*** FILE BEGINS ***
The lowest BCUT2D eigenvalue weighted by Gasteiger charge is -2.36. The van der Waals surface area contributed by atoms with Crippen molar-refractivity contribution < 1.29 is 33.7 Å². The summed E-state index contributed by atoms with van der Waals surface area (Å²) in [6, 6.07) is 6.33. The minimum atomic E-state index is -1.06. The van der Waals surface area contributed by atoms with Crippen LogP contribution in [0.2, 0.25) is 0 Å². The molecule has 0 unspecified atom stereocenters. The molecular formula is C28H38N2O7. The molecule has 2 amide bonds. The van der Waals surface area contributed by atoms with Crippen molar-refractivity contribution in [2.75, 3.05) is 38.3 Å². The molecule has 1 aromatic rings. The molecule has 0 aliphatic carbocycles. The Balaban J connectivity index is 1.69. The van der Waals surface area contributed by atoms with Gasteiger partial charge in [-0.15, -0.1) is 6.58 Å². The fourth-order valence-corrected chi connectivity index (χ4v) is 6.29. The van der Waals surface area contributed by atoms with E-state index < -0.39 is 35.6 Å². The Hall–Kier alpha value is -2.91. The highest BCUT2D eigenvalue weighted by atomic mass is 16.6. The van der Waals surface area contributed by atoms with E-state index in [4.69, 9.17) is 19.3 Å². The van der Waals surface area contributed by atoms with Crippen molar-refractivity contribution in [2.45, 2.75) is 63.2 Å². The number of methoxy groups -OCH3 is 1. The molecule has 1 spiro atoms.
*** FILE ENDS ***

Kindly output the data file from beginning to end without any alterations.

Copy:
The lowest BCUT2D eigenvalue weighted by Gasteiger charge is -2.36. The van der Waals surface area contributed by atoms with Crippen molar-refractivity contribution < 1.29 is 33.7 Å². The summed E-state index contributed by atoms with van der Waals surface area (Å²) in [6, 6.07) is 6.33. The minimum atomic E-state index is -1.06. The van der Waals surface area contributed by atoms with Crippen LogP contribution in [0.2, 0.25) is 0 Å². The molecule has 0 unspecified atom stereocenters. The molecular formula is C28H38N2O7. The molecule has 2 amide bonds. The van der Waals surface area contributed by atoms with Crippen molar-refractivity contribution in [2.75, 3.05) is 38.3 Å². The molecule has 1 aromatic rings. The molecule has 0 aliphatic carbocycles. The Balaban J connectivity index is 1.69. The van der Waals surface area contributed by atoms with Gasteiger partial charge in [-0.15, -0.1) is 6.58 Å². The fourth-order valence-corrected chi connectivity index (χ4v) is 6.29. The van der Waals surface area contributed by atoms with E-state index < -0.39 is 35.6 Å². The Hall–Kier alpha value is -2.91. The highest BCUT2D eigenvalue weighted by atomic mass is 16.6. The van der Waals surface area contributed by atoms with E-state index in [4.69, 9.17) is 19.3 Å². The van der Waals surface area contributed by atoms with Crippen molar-refractivity contribution in [2.45, 2.75) is 63.2 Å². The number of methoxy groups -OCH3 is 1. The molecule has 1 spiro atoms.